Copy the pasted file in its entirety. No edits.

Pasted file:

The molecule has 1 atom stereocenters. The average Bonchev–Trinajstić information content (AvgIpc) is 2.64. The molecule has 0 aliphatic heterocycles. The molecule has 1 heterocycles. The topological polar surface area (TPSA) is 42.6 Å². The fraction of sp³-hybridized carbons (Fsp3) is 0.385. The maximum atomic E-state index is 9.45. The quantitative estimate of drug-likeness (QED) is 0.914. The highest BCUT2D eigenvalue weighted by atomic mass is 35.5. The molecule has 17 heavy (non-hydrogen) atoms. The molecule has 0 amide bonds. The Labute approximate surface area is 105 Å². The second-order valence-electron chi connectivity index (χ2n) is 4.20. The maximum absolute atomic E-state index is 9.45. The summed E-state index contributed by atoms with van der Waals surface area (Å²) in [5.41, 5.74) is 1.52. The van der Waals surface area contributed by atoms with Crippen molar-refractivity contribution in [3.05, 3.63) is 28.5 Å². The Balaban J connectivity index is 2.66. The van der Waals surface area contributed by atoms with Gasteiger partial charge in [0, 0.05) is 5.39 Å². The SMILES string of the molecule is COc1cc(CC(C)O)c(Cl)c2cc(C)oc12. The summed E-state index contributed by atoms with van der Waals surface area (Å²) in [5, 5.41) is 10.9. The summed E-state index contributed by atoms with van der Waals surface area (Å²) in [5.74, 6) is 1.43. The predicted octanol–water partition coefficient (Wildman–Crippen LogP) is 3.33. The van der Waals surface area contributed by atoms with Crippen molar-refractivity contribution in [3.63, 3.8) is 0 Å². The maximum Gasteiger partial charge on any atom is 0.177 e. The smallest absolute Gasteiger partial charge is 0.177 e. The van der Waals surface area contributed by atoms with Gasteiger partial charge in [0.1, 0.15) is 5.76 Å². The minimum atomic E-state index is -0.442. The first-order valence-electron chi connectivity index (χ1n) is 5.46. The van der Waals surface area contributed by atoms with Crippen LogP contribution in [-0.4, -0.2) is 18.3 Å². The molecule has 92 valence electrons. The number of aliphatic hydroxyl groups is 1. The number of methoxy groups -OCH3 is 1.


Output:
The molecule has 1 atom stereocenters. The average Bonchev–Trinajstić information content (AvgIpc) is 2.64. The molecule has 0 aliphatic heterocycles. The molecule has 1 heterocycles. The topological polar surface area (TPSA) is 42.6 Å². The fraction of sp³-hybridized carbons (Fsp3) is 0.385. The maximum atomic E-state index is 9.45. The quantitative estimate of drug-likeness (QED) is 0.914. The highest BCUT2D eigenvalue weighted by atomic mass is 35.5. The molecule has 17 heavy (non-hydrogen) atoms. The molecule has 0 amide bonds. The Labute approximate surface area is 105 Å². The second-order valence-electron chi connectivity index (χ2n) is 4.20. The maximum absolute atomic E-state index is 9.45. The summed E-state index contributed by atoms with van der Waals surface area (Å²) in [5.41, 5.74) is 1.52. The van der Waals surface area contributed by atoms with Crippen molar-refractivity contribution in [3.05, 3.63) is 28.5 Å². The Balaban J connectivity index is 2.66. The van der Waals surface area contributed by atoms with Gasteiger partial charge in [0, 0.05) is 5.39 Å². The SMILES string of the molecule is COc1cc(CC(C)O)c(Cl)c2cc(C)oc12. The summed E-state index contributed by atoms with van der Waals surface area (Å²) in [5, 5.41) is 10.9. The summed E-state index contributed by atoms with van der Waals surface area (Å²) in [5.74, 6) is 1.43. The predicted octanol–water partition coefficient (Wildman–Crippen LogP) is 3.33. The van der Waals surface area contributed by atoms with Crippen molar-refractivity contribution in [3.63, 3.8) is 0 Å². The maximum Gasteiger partial charge on any atom is 0.177 e. The smallest absolute Gasteiger partial charge is 0.177 e. The van der Waals surface area contributed by atoms with Gasteiger partial charge in [0.1, 0.15) is 5.76 Å². The minimum atomic E-state index is -0.442. The first-order valence-electron chi connectivity index (χ1n) is 5.46. The van der Waals surface area contributed by atoms with Crippen LogP contribution in [-0.4, -0.2) is 18.3 Å². The molecule has 92 valence electrons. The number of aliphatic hydroxyl groups is 1. The number of methoxy groups -OCH3 is 1.